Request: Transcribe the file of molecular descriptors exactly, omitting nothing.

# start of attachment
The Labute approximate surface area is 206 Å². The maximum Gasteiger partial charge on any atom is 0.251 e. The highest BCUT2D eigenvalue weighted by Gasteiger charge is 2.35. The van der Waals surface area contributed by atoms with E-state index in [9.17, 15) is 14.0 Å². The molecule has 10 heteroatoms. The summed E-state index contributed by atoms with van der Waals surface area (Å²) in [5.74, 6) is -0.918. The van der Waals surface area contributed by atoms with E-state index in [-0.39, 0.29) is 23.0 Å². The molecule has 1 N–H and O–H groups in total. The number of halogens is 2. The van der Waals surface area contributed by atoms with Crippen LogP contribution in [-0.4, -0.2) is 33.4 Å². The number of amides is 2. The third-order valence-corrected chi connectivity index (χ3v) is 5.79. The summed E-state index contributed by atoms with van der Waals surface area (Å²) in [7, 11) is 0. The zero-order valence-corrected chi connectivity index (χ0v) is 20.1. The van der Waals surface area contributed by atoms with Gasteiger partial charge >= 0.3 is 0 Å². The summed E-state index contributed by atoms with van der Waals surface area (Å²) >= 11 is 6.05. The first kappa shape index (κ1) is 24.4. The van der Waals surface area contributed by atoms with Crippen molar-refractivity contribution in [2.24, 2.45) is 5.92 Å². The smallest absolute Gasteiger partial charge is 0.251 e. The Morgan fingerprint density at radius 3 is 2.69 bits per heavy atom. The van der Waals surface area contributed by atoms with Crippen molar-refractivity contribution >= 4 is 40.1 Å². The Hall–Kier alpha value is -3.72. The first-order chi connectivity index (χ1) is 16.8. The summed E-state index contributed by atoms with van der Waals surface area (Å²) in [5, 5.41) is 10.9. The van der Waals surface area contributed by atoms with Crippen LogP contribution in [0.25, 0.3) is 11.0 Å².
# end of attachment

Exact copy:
The Labute approximate surface area is 206 Å². The maximum Gasteiger partial charge on any atom is 0.251 e. The highest BCUT2D eigenvalue weighted by Gasteiger charge is 2.35. The van der Waals surface area contributed by atoms with E-state index in [9.17, 15) is 14.0 Å². The molecule has 10 heteroatoms. The summed E-state index contributed by atoms with van der Waals surface area (Å²) in [5.74, 6) is -0.918. The van der Waals surface area contributed by atoms with E-state index in [-0.39, 0.29) is 23.0 Å². The molecule has 1 N–H and O–H groups in total. The number of halogens is 2. The van der Waals surface area contributed by atoms with Crippen LogP contribution in [-0.4, -0.2) is 33.4 Å². The number of amides is 2. The third-order valence-corrected chi connectivity index (χ3v) is 5.79. The summed E-state index contributed by atoms with van der Waals surface area (Å²) in [7, 11) is 0. The zero-order valence-corrected chi connectivity index (χ0v) is 20.1. The van der Waals surface area contributed by atoms with Gasteiger partial charge >= 0.3 is 0 Å². The summed E-state index contributed by atoms with van der Waals surface area (Å²) >= 11 is 6.05. The first kappa shape index (κ1) is 24.4. The van der Waals surface area contributed by atoms with Crippen molar-refractivity contribution in [2.24, 2.45) is 5.92 Å². The smallest absolute Gasteiger partial charge is 0.251 e. The Morgan fingerprint density at radius 3 is 2.69 bits per heavy atom. The van der Waals surface area contributed by atoms with Crippen molar-refractivity contribution >= 4 is 40.1 Å². The Hall–Kier alpha value is -3.72. The first-order chi connectivity index (χ1) is 16.8. The summed E-state index contributed by atoms with van der Waals surface area (Å²) in [5, 5.41) is 10.9. The van der Waals surface area contributed by atoms with Crippen LogP contribution in [0.25, 0.3) is 11.0 Å².